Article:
The liver filters out what the body doesn't need through its concentration of enzymes. This process occurs through two sequential steps + elimination. The first phase of liver detoxification is the conversion of toxins into water-soluble compounds; the second phase is the addition of a chemical group, such as a sulfur-containing compound, to assist in their release from the body. The last step is the elimination phase to purge the body of the toxins it has worked so hard to detoxify. Here is more information about the three phases involved in the liver's detoxification process. All three phases need proper nutrition support or the detox process will become sluggish or, even worse, come to a halt.
To support the normal detoxification and to promote digestions, eat these foods every day:
Healthy proteins, which are vital for supporting the immune system and the health of liver cells
High-fiber foods because they bind toxins in the gut
Olive oil because it helps thin the bile your liver makes
3) Water, Water, Water
Flush Your Kidneys
Your body needs plenty of water to stay hydrated and flush out toxins during your diet. Support those kidneys!! Drink at least eight, eight-ounce glasses of filtered water daily. You’ll know you are hydrated when your urine is a clear to pale yellow color. It doesn’t hurt to mention, drink water from a stainless steel or glass container. Plastic contains many of the toxins you’re trying to eliminate!
Sweat it Out
Skin is the body’s largest organ. Not only is it the body’s primary shield to contaminants in the environment, but it is also a major elimination pathway for impurities. The simple act of sweating helps your body flush out unwanted waste products. Vigorous exercise, jumping on a rebounder, and taking a dry sauna or hot steam are all great ways to get a healthy sweat and flush impurities from your body.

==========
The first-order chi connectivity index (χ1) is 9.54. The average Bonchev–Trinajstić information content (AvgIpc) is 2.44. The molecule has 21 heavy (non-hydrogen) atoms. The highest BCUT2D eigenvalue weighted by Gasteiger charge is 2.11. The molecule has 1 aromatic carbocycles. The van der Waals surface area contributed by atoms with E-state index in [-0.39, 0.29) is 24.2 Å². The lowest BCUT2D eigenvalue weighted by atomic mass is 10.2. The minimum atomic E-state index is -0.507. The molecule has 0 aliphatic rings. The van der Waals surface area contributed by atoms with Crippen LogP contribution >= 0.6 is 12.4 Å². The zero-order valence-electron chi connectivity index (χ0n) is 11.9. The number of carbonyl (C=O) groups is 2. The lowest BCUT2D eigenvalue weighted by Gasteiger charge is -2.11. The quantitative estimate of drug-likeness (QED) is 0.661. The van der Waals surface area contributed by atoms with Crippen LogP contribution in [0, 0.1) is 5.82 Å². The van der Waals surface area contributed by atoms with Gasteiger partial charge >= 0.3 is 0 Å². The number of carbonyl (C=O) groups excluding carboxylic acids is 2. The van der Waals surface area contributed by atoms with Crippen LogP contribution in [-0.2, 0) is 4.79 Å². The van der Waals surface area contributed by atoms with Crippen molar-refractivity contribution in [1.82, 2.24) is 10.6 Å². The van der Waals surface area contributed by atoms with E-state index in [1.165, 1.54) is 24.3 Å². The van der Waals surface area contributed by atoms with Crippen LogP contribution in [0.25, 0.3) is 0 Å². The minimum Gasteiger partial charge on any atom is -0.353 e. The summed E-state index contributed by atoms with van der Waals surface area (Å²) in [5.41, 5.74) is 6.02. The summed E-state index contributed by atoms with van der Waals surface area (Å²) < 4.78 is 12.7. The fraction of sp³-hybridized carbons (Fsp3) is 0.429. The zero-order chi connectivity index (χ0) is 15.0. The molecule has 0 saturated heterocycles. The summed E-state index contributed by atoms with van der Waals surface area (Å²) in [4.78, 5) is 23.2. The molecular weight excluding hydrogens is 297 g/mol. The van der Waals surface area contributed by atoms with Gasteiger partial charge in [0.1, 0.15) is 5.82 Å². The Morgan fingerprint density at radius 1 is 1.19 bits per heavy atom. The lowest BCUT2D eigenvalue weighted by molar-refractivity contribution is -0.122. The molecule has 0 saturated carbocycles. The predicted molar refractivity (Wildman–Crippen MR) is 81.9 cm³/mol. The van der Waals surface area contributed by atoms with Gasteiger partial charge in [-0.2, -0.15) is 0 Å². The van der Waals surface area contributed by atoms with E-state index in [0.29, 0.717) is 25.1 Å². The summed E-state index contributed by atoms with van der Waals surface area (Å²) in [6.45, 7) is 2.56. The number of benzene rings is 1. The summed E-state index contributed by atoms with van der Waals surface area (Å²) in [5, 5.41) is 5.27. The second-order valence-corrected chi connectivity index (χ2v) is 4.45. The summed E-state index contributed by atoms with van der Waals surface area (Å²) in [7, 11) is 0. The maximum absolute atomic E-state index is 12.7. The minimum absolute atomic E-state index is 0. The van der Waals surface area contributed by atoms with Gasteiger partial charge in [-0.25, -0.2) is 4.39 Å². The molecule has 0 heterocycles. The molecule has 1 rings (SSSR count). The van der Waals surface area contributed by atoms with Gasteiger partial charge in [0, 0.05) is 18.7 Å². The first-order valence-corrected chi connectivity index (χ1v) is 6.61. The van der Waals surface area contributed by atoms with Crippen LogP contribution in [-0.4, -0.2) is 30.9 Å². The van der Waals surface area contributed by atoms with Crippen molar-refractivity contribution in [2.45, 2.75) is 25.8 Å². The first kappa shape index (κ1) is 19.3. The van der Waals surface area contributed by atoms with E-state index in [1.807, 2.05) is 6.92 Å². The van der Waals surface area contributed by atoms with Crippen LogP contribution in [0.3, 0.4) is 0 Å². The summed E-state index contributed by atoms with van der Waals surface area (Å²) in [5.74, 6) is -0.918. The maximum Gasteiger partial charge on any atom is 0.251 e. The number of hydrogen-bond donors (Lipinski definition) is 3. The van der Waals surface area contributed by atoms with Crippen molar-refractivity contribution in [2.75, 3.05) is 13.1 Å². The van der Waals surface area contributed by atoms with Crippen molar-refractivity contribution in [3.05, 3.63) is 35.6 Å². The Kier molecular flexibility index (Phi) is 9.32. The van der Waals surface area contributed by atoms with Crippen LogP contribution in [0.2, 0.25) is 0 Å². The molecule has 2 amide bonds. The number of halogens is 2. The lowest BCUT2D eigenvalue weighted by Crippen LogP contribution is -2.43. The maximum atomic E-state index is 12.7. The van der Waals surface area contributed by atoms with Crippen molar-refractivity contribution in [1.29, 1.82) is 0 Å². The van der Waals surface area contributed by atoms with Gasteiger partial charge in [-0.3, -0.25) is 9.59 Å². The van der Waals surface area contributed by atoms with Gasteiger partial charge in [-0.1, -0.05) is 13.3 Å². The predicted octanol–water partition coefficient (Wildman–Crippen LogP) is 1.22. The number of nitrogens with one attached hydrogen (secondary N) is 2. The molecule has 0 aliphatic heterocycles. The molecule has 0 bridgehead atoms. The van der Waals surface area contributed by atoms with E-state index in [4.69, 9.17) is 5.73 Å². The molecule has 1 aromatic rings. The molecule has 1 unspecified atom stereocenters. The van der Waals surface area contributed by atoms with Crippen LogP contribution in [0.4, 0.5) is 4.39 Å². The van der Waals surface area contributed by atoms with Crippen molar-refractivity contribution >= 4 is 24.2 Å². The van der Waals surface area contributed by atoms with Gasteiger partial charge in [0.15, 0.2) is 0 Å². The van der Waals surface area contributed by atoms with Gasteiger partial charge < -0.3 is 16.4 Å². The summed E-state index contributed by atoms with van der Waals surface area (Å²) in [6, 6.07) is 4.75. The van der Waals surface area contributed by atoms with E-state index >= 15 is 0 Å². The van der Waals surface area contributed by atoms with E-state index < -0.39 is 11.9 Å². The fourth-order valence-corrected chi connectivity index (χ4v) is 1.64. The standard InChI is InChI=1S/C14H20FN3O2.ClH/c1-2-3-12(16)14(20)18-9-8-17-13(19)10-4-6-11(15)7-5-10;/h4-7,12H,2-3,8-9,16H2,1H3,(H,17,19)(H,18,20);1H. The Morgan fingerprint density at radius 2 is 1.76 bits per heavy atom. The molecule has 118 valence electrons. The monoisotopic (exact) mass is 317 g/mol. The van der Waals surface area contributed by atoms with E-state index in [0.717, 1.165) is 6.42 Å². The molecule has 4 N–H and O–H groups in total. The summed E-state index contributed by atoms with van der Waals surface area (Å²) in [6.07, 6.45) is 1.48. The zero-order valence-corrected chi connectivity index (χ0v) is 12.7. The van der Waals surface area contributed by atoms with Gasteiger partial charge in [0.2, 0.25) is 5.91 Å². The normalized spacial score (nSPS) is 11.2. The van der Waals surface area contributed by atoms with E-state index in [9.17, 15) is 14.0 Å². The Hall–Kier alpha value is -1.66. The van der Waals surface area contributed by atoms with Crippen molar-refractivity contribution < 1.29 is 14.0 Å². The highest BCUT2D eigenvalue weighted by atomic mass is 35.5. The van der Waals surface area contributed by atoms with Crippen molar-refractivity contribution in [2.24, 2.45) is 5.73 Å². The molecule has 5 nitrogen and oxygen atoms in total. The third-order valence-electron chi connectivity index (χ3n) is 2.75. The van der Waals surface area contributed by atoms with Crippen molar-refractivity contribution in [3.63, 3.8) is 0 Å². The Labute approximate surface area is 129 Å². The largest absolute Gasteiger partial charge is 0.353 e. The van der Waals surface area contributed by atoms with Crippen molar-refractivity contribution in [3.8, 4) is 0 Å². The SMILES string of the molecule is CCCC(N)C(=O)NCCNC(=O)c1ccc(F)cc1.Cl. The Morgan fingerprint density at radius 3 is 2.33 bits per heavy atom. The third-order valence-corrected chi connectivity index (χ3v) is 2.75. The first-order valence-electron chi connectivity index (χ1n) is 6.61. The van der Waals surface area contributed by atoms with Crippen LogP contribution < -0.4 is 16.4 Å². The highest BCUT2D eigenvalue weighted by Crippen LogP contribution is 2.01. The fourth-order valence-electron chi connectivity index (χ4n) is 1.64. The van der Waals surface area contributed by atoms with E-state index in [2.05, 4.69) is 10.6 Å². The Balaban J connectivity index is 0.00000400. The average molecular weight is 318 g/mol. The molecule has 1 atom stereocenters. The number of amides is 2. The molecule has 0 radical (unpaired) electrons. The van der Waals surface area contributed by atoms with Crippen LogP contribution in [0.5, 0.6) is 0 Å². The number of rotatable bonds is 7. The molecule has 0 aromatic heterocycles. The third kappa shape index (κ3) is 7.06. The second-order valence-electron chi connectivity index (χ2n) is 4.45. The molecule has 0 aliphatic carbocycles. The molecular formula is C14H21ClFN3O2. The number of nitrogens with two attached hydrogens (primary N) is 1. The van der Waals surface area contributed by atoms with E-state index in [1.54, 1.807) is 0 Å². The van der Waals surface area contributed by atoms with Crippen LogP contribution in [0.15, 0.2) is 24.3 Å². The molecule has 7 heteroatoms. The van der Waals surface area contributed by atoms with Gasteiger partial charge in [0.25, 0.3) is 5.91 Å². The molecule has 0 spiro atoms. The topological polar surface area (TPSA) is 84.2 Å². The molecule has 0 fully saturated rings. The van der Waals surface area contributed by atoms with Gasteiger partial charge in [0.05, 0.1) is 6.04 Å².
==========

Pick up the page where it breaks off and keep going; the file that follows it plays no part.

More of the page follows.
4) Incorporate Green Tea
Green tea is full of plant antioxidants known as catechins, a compound known to assist liver function. Consider sipping on green tea in the morning or as a between meal pick-me-up. I also like matcha green tea, which is like supped up green tea.
5) Eat Glutathione-Rich Roughage
Glutathione is the body’s master detoxifier and crucial to your body's overall function. Concentrated in the liver, no other nutrient works harder to detoxify your body, particularly for heavy metals like mercury, aluminum, and cadmium. It also helps the body process and eliminates other toxins such as those found in plastics and conventional body products. Toxins stick onto glutathione, which then carries them into the bile and the stool – and out of your body.